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2009-09-08 12:32 am (UTC)
Mmm, sorry I wasn't clear. This 'good parenting' I'm talking about certainly isn't what
would call good parenting. It's what hovers in the cultural milieu as 'good parenting', shaping the kinds of responses you see in newspapers, or shaping the way that people will disapprove of certain kinds of parenting in public. The ideas of parenting that the parents I know feel quite pressured by, even if they will, at least sometimes, resist them.
And I guess what interests me is what it is we think it'll take for someone to be happy (and when I say 'we', I don't even mean specifically you-and-i, but there are some implicit assumptions that inform how we treat people, especially those who are different). That is, if you look, for example, at the way that people think about PWD, well, they tend to think they're unhappy. If you look, on the other hand, at the way that some parents think about the 'risks' of being gay, it's because they tend to think that gay people will be unhappy because they're discriminated again. And in the same way, those who argue the case for their children getting access to human growth hormone in the absence of any hormone deficiency or problems with hormone uptake, well, they're arguing that their child will be disadvantaged because he's short, and this will lead to bad self esteem and unhappiness. There's a pattern here, one which we may or may not play into but exists nonetheless, and that pattern suggests that the happiest person will be the most normal person. This gets particularly intense, I think, in relation to kids, because it's all about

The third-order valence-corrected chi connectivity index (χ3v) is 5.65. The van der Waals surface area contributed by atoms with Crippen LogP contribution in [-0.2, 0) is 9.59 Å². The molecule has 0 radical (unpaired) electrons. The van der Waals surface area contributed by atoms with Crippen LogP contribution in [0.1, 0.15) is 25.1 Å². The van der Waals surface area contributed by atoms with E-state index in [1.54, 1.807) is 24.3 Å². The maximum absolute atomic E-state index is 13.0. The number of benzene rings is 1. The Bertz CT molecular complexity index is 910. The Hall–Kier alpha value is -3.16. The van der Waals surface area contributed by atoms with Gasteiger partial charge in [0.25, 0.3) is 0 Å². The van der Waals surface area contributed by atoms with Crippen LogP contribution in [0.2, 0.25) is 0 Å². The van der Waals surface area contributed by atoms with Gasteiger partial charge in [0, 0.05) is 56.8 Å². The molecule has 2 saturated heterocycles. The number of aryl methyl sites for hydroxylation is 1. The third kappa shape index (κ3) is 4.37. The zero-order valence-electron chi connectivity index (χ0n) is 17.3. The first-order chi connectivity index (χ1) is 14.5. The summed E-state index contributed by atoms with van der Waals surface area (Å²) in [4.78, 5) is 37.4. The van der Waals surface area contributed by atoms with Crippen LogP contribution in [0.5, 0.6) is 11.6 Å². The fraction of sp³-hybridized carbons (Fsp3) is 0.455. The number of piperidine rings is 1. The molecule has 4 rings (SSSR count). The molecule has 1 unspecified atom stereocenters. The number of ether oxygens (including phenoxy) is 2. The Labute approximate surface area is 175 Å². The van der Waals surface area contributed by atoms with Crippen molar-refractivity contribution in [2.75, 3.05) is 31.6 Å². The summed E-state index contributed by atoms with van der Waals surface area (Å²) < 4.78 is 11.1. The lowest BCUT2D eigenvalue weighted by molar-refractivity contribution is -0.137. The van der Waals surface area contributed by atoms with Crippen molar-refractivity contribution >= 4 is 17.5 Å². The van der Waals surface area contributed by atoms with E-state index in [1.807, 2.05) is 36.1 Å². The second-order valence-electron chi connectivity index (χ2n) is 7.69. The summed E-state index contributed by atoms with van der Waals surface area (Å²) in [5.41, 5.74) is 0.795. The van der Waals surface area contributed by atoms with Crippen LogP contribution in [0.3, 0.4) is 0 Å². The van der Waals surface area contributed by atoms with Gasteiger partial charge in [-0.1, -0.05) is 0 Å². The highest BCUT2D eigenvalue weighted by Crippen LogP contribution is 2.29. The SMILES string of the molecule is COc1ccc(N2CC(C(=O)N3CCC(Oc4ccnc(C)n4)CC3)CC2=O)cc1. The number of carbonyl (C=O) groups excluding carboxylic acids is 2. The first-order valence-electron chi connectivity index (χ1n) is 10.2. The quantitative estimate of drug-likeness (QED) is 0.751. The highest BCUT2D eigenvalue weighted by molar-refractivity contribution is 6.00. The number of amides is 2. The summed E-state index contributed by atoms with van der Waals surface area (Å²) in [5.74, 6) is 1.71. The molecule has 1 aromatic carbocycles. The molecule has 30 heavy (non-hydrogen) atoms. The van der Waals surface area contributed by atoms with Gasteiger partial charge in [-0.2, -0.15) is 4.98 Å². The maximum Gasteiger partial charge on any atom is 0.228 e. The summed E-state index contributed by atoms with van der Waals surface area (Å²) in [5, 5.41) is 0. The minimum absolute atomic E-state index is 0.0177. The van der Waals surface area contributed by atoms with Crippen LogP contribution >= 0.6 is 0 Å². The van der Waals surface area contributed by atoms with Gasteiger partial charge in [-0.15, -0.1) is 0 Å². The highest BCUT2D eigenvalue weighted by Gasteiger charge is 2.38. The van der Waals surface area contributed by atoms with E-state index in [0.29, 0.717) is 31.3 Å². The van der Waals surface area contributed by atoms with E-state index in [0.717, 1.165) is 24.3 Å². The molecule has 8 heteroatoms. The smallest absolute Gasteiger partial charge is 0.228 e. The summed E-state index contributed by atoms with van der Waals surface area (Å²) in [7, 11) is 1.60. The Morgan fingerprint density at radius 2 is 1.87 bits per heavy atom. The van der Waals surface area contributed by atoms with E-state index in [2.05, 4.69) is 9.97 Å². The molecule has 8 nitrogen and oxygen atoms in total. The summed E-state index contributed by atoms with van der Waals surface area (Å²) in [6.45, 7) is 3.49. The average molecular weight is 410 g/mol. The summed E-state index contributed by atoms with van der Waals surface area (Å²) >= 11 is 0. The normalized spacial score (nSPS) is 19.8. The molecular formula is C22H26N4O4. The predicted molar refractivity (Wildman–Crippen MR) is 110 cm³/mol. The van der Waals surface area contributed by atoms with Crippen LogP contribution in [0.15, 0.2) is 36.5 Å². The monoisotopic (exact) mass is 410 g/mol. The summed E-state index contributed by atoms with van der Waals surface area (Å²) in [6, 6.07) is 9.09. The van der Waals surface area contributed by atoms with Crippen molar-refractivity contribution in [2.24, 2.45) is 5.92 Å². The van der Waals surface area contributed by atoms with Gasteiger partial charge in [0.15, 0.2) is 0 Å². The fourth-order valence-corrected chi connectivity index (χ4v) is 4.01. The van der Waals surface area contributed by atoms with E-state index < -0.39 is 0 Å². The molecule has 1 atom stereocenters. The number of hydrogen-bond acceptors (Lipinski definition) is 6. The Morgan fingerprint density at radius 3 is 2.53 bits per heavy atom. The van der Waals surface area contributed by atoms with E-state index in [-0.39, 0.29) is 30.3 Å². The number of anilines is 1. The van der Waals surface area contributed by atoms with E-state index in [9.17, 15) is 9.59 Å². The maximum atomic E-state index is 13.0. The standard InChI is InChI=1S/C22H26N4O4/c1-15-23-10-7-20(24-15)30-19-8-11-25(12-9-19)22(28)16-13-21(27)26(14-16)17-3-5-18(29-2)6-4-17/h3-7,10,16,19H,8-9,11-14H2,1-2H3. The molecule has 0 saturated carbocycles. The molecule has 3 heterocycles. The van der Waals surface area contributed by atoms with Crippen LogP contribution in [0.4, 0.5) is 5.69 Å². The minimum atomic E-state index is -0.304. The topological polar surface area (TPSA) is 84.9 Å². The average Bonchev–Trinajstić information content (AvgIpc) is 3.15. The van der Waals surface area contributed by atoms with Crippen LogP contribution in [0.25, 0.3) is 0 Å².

happiness, and like I was trying to get at, this potential seems to be treated as if it's an incredibly fragile thing.
I'm certainly not saying that hoping or aiming for happiness for one's kids is bad; I'm just interested in how normalcy seems to get enforced through that desire, especially in the case of children, for whom we implicitly have more of a responsibility than we really have for ourselves. Hope that's a little clearer :-)
As for the depression thing, well, I think that's kind of an interesting example. I'm really not interested in trying to tell people how to parent at all. I'm more interested in how these dynamics work, and that's a great example of the kinds of ambivalence this system can create for those who are a little more aware that it exists. Most people will say that they want their child to be happy, which means healthy, and able-bodied, and smart, and socially skilled (as Lauredhel and I were talking about last night, 'social skills' is fairly heavily weighted with agenda!), and heterosexual, coz it'll be easier, and cis, because it'll be easier, and... well, the list goes on, but it tends to slip quite neatly into the 'ideal citizen' category. And many parents, though less those feminist parents online who I read sometimes, don't feel ambivalent about that; it seems obvious, or common sense, and it leads to the constitution of difference as troubling or traumatic (which is obviously problematic), as making the embodiment of the 'ideal citizen' harder and less likely. I'm always intrigued by what winds up being called 'common sense', because it tends to conceal all kinds of kyriarchical tendencies. That's really what I'm thinking about here...
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